Companies often buy the right to use songs, then they pay music houses to create original versions of those songs, or integrate the song into a new composition (a derivative work) a new arrangement, or a hybridization. It's not copyright infringement, because a license has been paid to use it. With public domain material, they may do the same, but there's no license necessary because the copyright has expired.


Plenty of Christian artists and churches do something similar with hymns or Psalms. Reworking older public domain material into new arrangements, new songs etc.
Copyright infringement is when a piece still under copyright, is used without permission. Either in whole, part, quoted or plagiarised.
That's not the case with the song in the OP, which is an original arrangement/derivative work of an existing piece being used as a sonic brand, that if not in the public domain, would most certainly have been bought by the company.

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Yorick
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Post 26 Jan 2015

Yorick wrote:Just got the link sent to me.

I did all the music and the bulk of the vocals except for a couple of melody passes they recorded over mine in Russia. They recorded the spoken voice over too:


What's cool is I don't speak any Russian. I laboriously worked to get the right phrasing for the lyrics.
Kinda psyched it made it through! :)

Leighbeater wrote: Nice one, thanks for letting us know it's good inspiration
Yay! That's awesome Leigh. Take care, and all the best.

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bitley
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Location: sweden

Post 26 Jan 2015

Great! Tell them to send 1000 bottles of Kvass around the globe as a thank you to all of us for viewing it. ;)

mcatalao
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Joined: 17 Jan 2015

Post 26 Jan 2015

Yorick, i didn't accuse you of nothing, no need to be so defensive. 

I was just trying to state this is a common practice in pop music.

mcatalao
Posts: 1116
Joined: 17 Jan 2015

Post 26 Jan 2015

jappe wrote: Music is more than melody...if only the sequence of note lengths were copied, would that still violate copyright?
Or if I do another tune with identical instrument setup.
Similarities can be a coincidence, but if there is an identical long note sequence then the probability decreases drastically for each note.  
Two notes in sequence...144 combinations
Three notes: 1728 combination.
Four notes...20736
five notes...248832 combinations.
10 notes...61917364224 combinations.

...and I didn't count the combinations with different note length and position...

Hmm lets try that. (My math is still version 0.4 so there could be something very wrong with my calculations :) )

Lets assume:
Two notes, one bar of music, quantized to 1/64 note slots
Each note can be positioned in any of 64 positions, and have any length from 1/64 to 1/1.

Two notes can then be combined in 144 x 64 x (64 x 64) = 37748736 combinations.
Oh well, didn't take into account that a lot of those combinations will have notes with a length extending the bar end.
If we have 64 notes instead==>
3,6312888910597152042036363356292e+119 combinations.

Damn, that's a big number, considering there's only 1.2 x 10²³ stars in the universe and between 1078 to 1082 atoms in the known, observable universe.


Hey, your forgot pauses. They are important too... :)

So, basically you are giving me reason. If the possible permutations are so many (yep, order counts, and even octave changes can count too) why do we still see so many cases of plagiarism? Or even if there isn't place for plagiarism, why there are so many melodies that look alike?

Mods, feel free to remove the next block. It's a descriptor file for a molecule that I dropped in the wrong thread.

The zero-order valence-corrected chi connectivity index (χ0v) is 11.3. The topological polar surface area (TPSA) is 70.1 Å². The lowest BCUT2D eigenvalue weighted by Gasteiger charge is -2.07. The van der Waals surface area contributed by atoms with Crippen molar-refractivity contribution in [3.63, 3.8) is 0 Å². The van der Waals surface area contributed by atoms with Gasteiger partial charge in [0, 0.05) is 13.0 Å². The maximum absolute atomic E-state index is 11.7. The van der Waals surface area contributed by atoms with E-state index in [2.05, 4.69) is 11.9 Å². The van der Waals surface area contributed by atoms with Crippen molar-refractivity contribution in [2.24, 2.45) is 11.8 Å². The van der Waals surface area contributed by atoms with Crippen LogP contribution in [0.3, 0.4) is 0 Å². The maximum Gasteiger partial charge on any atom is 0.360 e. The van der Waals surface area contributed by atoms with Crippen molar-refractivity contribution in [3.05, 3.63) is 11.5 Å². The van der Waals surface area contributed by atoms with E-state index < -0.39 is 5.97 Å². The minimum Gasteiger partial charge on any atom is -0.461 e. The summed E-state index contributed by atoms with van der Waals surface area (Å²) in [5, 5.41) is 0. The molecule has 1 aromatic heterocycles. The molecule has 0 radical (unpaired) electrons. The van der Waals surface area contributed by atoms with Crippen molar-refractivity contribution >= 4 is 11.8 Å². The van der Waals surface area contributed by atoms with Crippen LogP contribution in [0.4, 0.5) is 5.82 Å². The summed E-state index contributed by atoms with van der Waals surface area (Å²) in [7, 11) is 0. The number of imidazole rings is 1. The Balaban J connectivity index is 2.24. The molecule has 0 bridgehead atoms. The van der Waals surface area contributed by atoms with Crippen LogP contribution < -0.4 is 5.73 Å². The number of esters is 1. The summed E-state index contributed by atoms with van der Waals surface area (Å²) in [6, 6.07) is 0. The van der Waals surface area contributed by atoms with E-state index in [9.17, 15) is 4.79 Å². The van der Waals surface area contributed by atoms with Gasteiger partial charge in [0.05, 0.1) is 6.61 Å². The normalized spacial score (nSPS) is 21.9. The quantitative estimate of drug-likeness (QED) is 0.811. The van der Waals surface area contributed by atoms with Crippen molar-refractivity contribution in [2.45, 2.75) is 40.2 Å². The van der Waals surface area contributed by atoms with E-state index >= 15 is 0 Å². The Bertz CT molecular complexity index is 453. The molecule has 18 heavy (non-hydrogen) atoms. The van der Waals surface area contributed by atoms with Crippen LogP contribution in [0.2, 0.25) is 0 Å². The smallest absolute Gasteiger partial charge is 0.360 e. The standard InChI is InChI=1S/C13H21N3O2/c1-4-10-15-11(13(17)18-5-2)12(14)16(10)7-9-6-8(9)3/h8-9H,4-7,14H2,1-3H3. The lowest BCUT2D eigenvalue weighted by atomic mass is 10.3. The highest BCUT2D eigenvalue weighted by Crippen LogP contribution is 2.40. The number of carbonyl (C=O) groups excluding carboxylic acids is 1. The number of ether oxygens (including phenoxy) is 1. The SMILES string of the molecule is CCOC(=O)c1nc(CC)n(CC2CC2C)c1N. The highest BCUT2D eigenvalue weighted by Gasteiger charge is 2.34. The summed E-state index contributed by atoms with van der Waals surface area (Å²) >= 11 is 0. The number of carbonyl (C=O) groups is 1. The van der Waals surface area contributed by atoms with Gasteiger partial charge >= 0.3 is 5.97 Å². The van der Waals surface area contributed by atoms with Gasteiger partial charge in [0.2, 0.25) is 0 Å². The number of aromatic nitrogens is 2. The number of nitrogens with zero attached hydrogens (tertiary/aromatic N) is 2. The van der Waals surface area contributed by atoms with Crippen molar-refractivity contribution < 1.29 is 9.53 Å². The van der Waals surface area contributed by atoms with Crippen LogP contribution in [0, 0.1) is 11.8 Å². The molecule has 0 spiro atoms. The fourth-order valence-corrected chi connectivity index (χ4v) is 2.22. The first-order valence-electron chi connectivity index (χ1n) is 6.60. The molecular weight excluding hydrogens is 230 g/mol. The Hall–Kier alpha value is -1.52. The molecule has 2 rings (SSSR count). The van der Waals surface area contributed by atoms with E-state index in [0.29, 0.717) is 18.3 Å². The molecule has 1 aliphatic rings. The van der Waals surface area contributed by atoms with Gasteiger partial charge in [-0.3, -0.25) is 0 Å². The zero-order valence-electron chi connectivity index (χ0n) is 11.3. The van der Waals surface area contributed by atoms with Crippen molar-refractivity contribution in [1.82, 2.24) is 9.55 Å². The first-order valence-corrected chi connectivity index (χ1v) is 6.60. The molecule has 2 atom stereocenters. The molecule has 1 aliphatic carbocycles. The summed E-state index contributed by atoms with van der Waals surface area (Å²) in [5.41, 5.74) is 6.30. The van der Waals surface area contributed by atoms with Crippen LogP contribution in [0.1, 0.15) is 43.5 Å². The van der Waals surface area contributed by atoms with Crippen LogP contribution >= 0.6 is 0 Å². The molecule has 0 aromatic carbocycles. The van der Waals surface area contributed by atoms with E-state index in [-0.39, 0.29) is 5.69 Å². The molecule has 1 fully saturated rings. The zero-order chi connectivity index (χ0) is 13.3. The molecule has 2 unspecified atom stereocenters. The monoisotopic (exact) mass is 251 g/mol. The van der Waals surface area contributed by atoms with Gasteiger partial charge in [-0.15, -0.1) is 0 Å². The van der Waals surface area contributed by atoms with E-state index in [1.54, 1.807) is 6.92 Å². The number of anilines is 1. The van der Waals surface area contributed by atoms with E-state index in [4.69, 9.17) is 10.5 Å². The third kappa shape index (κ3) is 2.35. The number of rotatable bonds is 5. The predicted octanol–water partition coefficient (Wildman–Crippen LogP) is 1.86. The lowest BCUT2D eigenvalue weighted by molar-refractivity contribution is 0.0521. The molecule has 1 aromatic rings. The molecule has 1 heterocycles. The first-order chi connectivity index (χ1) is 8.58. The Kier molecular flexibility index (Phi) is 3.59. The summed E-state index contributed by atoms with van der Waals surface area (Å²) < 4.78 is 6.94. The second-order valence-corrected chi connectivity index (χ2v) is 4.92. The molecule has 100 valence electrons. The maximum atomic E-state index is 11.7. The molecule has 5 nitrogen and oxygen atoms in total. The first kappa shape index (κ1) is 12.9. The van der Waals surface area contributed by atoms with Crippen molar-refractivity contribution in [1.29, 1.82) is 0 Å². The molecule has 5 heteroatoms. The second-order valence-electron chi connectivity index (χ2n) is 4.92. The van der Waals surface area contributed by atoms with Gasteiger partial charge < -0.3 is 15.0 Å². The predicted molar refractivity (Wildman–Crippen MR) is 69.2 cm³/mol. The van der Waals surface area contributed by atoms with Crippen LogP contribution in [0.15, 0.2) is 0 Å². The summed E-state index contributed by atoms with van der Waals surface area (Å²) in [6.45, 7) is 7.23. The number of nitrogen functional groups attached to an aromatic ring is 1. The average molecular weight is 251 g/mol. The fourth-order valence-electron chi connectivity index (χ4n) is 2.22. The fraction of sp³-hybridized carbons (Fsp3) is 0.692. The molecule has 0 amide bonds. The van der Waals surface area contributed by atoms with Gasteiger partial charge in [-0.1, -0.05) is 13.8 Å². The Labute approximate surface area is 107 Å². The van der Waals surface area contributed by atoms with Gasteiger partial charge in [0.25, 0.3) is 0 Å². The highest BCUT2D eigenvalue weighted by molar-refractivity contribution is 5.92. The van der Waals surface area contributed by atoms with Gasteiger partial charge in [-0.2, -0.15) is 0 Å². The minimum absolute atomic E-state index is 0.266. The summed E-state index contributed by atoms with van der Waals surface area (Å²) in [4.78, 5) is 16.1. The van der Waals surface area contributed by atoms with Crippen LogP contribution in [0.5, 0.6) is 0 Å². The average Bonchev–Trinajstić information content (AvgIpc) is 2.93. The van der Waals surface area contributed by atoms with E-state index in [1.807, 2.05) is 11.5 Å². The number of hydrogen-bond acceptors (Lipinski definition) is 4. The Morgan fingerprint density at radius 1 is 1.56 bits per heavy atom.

Anyway... The definition of music, is more than melody and rhythm and harmony, or arrangement. These are elements, much like perspective, color, or density in a painting. but the fact a paint thosent have form, or perspective doesn't make it less of a painting in its definition.
 
Let me post you a different question. Xenakis Rebonds a and b, are works for percussion, probably the most important percussion solo contemporary works in the late 20th century.
Would you say it's not music because they don't have melody and harmony?  Metastasis is an incomprehensible score for orchestra, where there is not a single tonal reference. Same for most 12 note, all the micro-tonality and sequential stuff around. These all lack an harmonic and melodic definition, and still they are regarded as core for contemporary music.

And lets not talk about the thousands of 2 chord house and EDM music around, that most of the time don't even have melody, are those not music because they don't have melody?

Anyway... Definitions apart, plagiarism is so even if one uses a motif of a song (you don't even need to use the whole song, or a whole melody of a song), and that's the base for most plagiarism suits all over the place. Recognizable melodies even if a bit changes.

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orthodox
Posts: 787
Joined: 22 Jan 2015

Post 26 Jan 2015

mcatalao wrote:Anyway... Definitions apart, plagiarism is so even if one uses a motif of a song (you don't even need to use the whole song, or a whole melody of a song), and that's the base for most plagiarism suits all over the place. Recognizable melodies even if a bit changes.
For example, Shostakovich was accused of plagiarism for this piece: http://www.youtube.com/watch?v=PA8E0ZFt9hU
They said it resembled "We Wish You a Merry Christmas" in the rhythm.
Never imagine yourself not to be otherwise than what it might appear to others that what you were or might have been was not otherwise than what you had been would have appeared to them to be otherwise. -- L.Carroll

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orthodox
Posts: 787
Joined: 22 Jan 2015

Post 26 Jan 2015

GeorgeFeb wrote:Who they? Bush & Obama? :D
No. It was Clinton, of course. He was playing the sax in the meantime.
Never imagine yourself not to be otherwise than what it might appear to others that what you were or might have been was not otherwise than what you had been would have appeared to them to be otherwise. -- L.Carroll